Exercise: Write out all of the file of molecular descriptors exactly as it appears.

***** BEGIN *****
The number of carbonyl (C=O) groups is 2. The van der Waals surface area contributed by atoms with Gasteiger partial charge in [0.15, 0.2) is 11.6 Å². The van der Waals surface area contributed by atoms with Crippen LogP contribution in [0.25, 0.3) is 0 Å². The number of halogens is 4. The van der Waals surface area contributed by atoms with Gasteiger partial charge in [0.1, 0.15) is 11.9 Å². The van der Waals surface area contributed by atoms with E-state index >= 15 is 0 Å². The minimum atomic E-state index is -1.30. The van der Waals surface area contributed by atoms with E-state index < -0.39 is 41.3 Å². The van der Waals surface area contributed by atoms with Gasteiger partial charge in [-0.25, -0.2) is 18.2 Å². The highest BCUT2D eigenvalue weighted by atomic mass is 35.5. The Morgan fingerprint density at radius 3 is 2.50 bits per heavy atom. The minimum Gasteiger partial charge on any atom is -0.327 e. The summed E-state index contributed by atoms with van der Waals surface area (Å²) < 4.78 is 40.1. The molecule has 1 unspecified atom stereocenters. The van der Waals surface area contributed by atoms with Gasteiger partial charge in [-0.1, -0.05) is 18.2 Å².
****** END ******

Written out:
The number of carbonyl (C=O) groups is 2. The van der Waals surface area contributed by atoms with Gasteiger partial charge in [0.15, 0.2) is 11.6 Å². The van der Waals surface area contributed by atoms with Crippen LogP contribution in [0.25, 0.3) is 0 Å². The number of halogens is 4. The van der Waals surface area contributed by atoms with Gasteiger partial charge in [0.1, 0.15) is 11.9 Å². The van der Waals surface area contributed by atoms with E-state index >= 15 is 0 Å². The minimum atomic E-state index is -1.30. The van der Waals surface area contributed by atoms with E-state index < -0.39 is 41.3 Å². The van der Waals surface area contributed by atoms with Gasteiger partial charge in [-0.25, -0.2) is 18.2 Å². The highest BCUT2D eigenvalue weighted by atomic mass is 35.5. The Morgan fingerprint density at radius 3 is 2.50 bits per heavy atom. The minimum Gasteiger partial charge on any atom is -0.327 e. The summed E-state index contributed by atoms with van der Waals surface area (Å²) < 4.78 is 40.1. The molecule has 1 unspecified atom stereocenters. The van der Waals surface area contributed by atoms with Gasteiger partial charge in [-0.1, -0.05) is 18.2 Å².